## Big-O, Little-O, Theta, Omega

Big-O, Little-o, Omega, and Theta are formal notational methods for stating the growth of resource needs (efficiency and storage) of an algorithm. There are four basic notations used when describing resource needs. These are: O(f(n)), o(f(n)), $\Omega(f(n))$, and $\Theta(f(n))$. (Pronounced, Big-O, Little-O, Omega and Theta respectively)

### Formally:

"$T(n)$ is $O(f(n))$" iff for some constants $c$ and $n_0$, $T(n) <=c f(n)$ for all $n >= n_0$

"$T(n)$ is $\Omega(f(n))$" iff for some constants $c$ and $n_0$, $T(n)>=cf(n)$ for all $n >= n_0$

"$T(n)$ is $\Theta(f(n))$" iff $T(n)$ is $O(f(n))$ AND $T(n)$ is $\Omega(f(n))$

"$T(n)$ is $o(f(n))$" iff $T(n)$ is $O(f(n))$ AND $T(n)$ is NOT $\Theta(f(n))$

### Informally:

"$T(n)$ is $O(f(n))$" basically means that $f(n)$ describes the upper bound for $T(n)$

"$T(n)$ is $\Omega(f(n))$" basically means that $f(n)$ describes the lower bound for $T(n)$

"$T(n)$ is $\Theta(f(n))$" basically means that $f(n)$ describes the exact bound for $T(n)$

"$T(n)$ is $o(f(n))$" basically means that $f(n)$ is the upper bound for $T(n)$ but that $T(n)$ can never be equal to $f(n)$

#### Another way of saying this:

"$T(n)$ is $O(f(n))$" growth rate of $T(n)$ <= growth rate of $f(n)$

"$T(n)$ is $\Omega(f(n))$" growth rate of $T(n)$ >= growth rate of $f(n)$

"$T(n)$ is $\Theta(f(n))$" growth rate of $T(n)$ == growth rate of $f(n)$

"$T(n)$ is $o(f(n))$" growth rate of $T(n)$ < growth rate of $f(n)$

### An easy way to think about big-O

The math in big-O analysis can often be intimidates students. One of the simplest ways to think about big-O analysis is that it is basically a way to apply a rating system for your algorithms (like movie ratings). It tells you the kind of resource needs you can expect the algorithm to exhibit as your data gets bigger and bigger. From best (least resource requirements ) to worst, the rankings are: $O(1)$, $O(\log n)$, $O(n)$, $O(n \log n)$, $O( n^2 )$, $O(n^3)$, $O(2^n)$. Think about the graphs in the grow rate section. The way each curve looks. That is the most important thing to understand about algorithms analysis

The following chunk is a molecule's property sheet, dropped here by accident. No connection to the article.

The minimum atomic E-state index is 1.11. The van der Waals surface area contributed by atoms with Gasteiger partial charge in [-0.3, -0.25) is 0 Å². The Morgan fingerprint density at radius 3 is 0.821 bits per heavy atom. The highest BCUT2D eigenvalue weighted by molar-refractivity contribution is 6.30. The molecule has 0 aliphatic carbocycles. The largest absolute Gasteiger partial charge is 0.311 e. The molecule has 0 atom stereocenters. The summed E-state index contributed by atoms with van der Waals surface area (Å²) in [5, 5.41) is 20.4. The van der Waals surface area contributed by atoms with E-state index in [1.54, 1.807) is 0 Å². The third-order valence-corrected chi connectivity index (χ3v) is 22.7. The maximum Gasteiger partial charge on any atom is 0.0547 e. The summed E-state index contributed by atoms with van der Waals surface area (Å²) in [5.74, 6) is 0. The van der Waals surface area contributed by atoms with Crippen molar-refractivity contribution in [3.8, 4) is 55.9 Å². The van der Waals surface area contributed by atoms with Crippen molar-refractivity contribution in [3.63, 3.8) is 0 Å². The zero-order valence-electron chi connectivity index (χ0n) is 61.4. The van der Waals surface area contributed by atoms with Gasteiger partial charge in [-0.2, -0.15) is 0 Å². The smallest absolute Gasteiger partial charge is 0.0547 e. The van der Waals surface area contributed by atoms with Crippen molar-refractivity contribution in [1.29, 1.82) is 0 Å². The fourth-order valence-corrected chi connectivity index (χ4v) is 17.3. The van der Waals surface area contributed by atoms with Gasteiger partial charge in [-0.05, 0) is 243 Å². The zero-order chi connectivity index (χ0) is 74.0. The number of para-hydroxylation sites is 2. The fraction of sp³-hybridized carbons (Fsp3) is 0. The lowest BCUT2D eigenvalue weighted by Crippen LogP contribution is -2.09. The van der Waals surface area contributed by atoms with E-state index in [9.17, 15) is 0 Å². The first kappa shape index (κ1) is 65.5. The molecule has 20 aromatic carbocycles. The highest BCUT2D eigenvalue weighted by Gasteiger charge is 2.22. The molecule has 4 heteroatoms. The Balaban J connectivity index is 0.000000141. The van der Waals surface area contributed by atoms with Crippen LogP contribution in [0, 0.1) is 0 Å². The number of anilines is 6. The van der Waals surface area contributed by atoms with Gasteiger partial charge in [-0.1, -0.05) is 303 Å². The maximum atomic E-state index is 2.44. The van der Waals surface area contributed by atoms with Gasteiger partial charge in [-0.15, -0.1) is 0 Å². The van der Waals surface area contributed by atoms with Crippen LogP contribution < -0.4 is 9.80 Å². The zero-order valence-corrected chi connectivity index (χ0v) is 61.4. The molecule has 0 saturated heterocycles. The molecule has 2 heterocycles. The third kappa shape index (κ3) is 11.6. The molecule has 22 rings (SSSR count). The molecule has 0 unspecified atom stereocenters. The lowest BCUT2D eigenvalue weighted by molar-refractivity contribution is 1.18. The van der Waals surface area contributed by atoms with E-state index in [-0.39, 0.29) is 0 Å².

### What all this means

Let's take a closer look a the formal definition for big-O analysis

"$T(n)$ is $O(f(n))$" if for some constants $c$ and $n_0$, $T(n)<=cf(n)$ for all $n >= n_0$

The way to read the above statement is as follows.

- n is the size of the data set.
- $f(n)$ is a function that is calculated using n as the parameter.
- $O(f(n))$ means that the curve described by $f(n)$ is an upper bound for the resource needs of a function.

This means that if we were to draw a graph of the resource needs of a particular algorithm, it would fall under the curve described by $f(n)$. What's more, it doesn't need to be under the exact curve described by $f(n)$. It could be under a constant *scaled* curve for $f(n)$... so instead of having to be under the $n^2$ curve, it can be under the $10n^2$ curve or the $200n^2$ curve. In fact it can be any constant, as long as it is a constant. A constant is simply a number that does not change with n. So as $n$ gets bigger, you cannot change what the constant is. The actual value of the constant does not matter though.

The other portion of the statement $n >= n_0$ means that $T(n)<=cf(n)$ does not need to be true for all values of $n$. It means that as long as you can find a value $n_0$ for which $T(n)<=cf(n)$ is true, and it never becomes untrue for all $n$ larger than $n_0$, then you have met the criteria for the statement $T(n)$ is $O(f(n))$

In summary, when we are looking at big-O, we are in essence looking for a description of the growth rate of the resource increase. The exact numbers do not actually matter in the end.